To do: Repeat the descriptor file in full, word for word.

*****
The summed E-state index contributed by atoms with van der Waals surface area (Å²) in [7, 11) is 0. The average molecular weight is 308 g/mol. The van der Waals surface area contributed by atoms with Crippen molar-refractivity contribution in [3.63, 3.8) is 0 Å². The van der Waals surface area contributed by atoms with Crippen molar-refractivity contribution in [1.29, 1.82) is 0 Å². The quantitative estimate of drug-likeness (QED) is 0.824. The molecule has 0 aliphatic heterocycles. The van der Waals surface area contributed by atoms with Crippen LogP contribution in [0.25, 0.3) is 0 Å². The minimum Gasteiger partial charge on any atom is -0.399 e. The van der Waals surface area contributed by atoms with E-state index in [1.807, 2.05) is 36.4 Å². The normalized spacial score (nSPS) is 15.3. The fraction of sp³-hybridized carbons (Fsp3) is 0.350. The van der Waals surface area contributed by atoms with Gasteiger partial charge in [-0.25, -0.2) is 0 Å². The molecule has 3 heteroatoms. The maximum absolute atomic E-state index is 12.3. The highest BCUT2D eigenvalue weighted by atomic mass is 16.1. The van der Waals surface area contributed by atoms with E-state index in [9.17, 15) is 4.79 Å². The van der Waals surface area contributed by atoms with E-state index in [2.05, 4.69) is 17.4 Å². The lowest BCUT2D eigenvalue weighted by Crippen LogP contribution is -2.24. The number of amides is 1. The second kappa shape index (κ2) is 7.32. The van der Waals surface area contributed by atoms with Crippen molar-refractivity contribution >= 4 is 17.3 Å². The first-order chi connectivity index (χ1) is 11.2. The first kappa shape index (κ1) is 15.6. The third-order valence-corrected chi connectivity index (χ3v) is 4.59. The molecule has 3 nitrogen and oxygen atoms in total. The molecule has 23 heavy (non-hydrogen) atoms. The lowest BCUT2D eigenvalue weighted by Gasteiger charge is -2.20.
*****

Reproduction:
The summed E-state index contributed by atoms with van der Waals surface area (Å²) in [7, 11) is 0. The average molecular weight is 308 g/mol. The van der Waals surface area contributed by atoms with Crippen molar-refractivity contribution in [3.63, 3.8) is 0 Å². The van der Waals surface area contributed by atoms with Crippen molar-refractivity contribution in [1.29, 1.82) is 0 Å². The quantitative estimate of drug-likeness (QED) is 0.824. The molecule has 0 aliphatic heterocycles. The van der Waals surface area contributed by atoms with Crippen LogP contribution in [0.25, 0.3) is 0 Å². The minimum Gasteiger partial charge on any atom is -0.399 e. The van der Waals surface area contributed by atoms with E-state index in [1.807, 2.05) is 36.4 Å². The normalized spacial score (nSPS) is 15.3. The fraction of sp³-hybridized carbons (Fsp3) is 0.350. The van der Waals surface area contributed by atoms with Gasteiger partial charge in [-0.25, -0.2) is 0 Å². The molecule has 3 heteroatoms. The maximum absolute atomic E-state index is 12.3. The highest BCUT2D eigenvalue weighted by atomic mass is 16.1. The van der Waals surface area contributed by atoms with E-state index in [9.17, 15) is 4.79 Å². The van der Waals surface area contributed by atoms with E-state index in [2.05, 4.69) is 17.4 Å². The lowest BCUT2D eigenvalue weighted by Crippen LogP contribution is -2.24. The number of amides is 1. The second kappa shape index (κ2) is 7.32. The van der Waals surface area contributed by atoms with Crippen molar-refractivity contribution >= 4 is 17.3 Å². The first-order chi connectivity index (χ1) is 11.2. The first kappa shape index (κ1) is 15.6. The third-order valence-corrected chi connectivity index (χ3v) is 4.59. The molecule has 3 nitrogen and oxygen atoms in total. The molecule has 23 heavy (non-hydrogen) atoms. The lowest BCUT2D eigenvalue weighted by Gasteiger charge is -2.20.